Romantic genre novels aren’t known for realism.
Impossibly beautiful young women, sometimes fiery and passionate, sometimes chaste and virginal. Gorgeous young hunks, tall, dark, and muscled, often wealthy beyond the dreams of mere mortals. Mansions, castles, private jets, the works.
So-called “serious” literary novels, on the other hand, often have a dreary and super-realistic view of romance. Leading characters in such novels might stay together for a short while, sampling a new partner and savouring some hot sex along the way, but they lack strong emotional bonds.
Personally, I’ve always found both types of novels—fantastic, over-the-top affairs and loveless sexual unions—unsatisfying. Some essential ingredient is always missing. I can’t relate at all to the lovers in traditional romantic novels, and the characters in less-traditional but more “realistic” ones always leave me depressed. What’s the point of a romantic novel if the lovers in it don’t actually care about each other?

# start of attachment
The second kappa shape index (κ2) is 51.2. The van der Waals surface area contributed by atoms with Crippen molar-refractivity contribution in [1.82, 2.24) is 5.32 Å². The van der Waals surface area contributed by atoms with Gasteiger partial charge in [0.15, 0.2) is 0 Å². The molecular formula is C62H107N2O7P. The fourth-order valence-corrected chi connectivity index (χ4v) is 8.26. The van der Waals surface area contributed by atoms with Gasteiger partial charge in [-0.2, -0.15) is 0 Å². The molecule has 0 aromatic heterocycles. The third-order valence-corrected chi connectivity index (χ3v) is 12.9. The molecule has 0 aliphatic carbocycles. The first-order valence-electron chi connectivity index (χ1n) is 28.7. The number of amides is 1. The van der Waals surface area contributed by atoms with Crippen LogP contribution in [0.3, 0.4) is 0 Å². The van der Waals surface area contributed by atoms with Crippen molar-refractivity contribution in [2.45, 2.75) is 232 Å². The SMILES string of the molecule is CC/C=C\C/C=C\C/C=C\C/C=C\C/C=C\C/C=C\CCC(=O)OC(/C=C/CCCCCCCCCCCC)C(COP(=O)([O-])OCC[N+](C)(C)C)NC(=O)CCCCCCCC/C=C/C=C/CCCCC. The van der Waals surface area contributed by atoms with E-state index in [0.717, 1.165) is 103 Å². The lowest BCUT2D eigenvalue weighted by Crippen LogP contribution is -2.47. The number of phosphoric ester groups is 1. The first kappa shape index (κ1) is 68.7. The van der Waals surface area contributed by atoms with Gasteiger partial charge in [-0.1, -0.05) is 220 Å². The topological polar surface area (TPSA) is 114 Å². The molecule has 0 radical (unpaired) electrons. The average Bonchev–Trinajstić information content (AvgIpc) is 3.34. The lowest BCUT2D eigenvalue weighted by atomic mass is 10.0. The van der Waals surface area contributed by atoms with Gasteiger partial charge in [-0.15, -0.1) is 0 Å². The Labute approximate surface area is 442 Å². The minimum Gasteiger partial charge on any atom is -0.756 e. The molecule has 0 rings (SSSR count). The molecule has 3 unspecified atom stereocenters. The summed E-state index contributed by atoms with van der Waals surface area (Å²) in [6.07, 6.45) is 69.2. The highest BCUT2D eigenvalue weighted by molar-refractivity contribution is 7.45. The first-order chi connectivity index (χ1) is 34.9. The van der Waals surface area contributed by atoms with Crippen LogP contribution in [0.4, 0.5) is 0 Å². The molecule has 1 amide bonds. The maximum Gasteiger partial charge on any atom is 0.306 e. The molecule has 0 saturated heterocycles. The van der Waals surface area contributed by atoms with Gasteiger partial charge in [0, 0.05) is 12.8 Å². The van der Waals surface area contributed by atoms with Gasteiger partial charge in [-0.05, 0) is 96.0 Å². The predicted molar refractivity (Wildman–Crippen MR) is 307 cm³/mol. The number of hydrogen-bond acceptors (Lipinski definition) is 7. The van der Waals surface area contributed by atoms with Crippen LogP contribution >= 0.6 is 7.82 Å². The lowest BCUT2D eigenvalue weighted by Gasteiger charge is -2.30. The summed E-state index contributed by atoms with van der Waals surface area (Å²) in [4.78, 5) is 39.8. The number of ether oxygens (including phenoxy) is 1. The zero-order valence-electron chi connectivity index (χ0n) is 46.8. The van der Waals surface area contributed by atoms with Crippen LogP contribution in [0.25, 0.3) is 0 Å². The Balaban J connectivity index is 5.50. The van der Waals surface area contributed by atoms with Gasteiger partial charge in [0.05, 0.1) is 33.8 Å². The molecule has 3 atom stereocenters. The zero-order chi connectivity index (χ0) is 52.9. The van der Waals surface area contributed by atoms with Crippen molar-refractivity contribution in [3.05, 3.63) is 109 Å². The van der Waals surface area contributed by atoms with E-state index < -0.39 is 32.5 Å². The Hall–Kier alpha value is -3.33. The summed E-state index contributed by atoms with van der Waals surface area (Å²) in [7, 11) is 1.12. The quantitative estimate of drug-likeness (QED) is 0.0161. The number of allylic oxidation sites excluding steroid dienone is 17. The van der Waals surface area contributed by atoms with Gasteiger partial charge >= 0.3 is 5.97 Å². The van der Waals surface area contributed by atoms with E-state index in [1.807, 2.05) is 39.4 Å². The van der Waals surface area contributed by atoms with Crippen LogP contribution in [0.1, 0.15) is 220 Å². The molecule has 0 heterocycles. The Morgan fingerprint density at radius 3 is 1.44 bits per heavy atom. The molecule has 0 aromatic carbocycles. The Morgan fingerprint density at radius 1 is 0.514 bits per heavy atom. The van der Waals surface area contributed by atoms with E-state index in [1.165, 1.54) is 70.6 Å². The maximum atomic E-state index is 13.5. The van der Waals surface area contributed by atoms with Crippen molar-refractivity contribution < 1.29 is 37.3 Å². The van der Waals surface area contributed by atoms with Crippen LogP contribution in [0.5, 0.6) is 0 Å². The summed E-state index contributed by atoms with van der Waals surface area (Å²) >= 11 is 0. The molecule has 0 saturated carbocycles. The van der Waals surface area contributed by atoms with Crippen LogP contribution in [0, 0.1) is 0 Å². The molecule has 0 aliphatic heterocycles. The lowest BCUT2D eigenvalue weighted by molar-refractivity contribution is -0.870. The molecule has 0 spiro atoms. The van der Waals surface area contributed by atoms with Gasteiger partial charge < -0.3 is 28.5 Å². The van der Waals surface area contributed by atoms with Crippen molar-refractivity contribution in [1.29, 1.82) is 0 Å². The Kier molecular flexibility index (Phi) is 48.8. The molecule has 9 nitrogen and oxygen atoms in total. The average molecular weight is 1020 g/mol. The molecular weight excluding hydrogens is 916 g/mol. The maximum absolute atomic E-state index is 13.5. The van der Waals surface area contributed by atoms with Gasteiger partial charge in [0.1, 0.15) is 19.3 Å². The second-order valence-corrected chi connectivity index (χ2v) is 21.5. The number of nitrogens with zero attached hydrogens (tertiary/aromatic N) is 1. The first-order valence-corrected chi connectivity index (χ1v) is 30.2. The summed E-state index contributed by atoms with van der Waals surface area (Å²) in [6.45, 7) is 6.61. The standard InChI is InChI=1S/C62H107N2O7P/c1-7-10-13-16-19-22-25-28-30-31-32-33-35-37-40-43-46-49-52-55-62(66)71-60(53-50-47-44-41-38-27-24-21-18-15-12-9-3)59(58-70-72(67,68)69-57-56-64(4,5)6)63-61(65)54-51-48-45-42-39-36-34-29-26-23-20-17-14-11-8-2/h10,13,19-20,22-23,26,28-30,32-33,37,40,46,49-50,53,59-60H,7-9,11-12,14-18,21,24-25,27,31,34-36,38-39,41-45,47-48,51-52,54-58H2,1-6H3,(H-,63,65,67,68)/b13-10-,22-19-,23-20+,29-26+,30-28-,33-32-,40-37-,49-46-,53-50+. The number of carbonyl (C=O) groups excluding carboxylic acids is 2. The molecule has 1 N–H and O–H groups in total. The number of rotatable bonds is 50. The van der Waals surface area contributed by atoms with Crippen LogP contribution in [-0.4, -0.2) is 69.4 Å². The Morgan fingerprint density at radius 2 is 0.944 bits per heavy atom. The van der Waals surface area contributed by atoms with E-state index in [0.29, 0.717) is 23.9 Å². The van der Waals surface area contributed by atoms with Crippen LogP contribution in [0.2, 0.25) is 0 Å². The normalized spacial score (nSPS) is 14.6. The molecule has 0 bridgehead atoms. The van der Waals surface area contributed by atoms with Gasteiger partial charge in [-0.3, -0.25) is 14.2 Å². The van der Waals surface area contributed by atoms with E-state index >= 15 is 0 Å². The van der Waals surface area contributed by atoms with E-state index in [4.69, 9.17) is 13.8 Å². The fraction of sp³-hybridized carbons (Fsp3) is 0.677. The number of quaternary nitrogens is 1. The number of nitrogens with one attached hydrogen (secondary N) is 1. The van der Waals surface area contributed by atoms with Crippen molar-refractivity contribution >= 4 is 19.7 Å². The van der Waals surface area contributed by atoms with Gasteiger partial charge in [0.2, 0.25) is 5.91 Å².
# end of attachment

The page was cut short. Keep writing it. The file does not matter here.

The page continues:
To me, the ideal romantic novel would combine the deep love and wild passion of a traditional romantic genre novel with the bracing realism of a less traditional literary one. Just like romance in real life.
Want to Read More?
Kaja, a “translator, a book geek, an amateur home cook, a feminist, and an enthusiastic traveler” who lives in Slovenia, discusses this topic in her post, “Should Romance Be Realistic?” See http://ofdragonsandhearts.com/2016/04/should-romance-be-realistic/
What are your thoughts on the different types of romantic novels?
photo credit: Tom Simpson True-to-Life Romances #18 (1953), cover by L. B. Cole via photopin (license)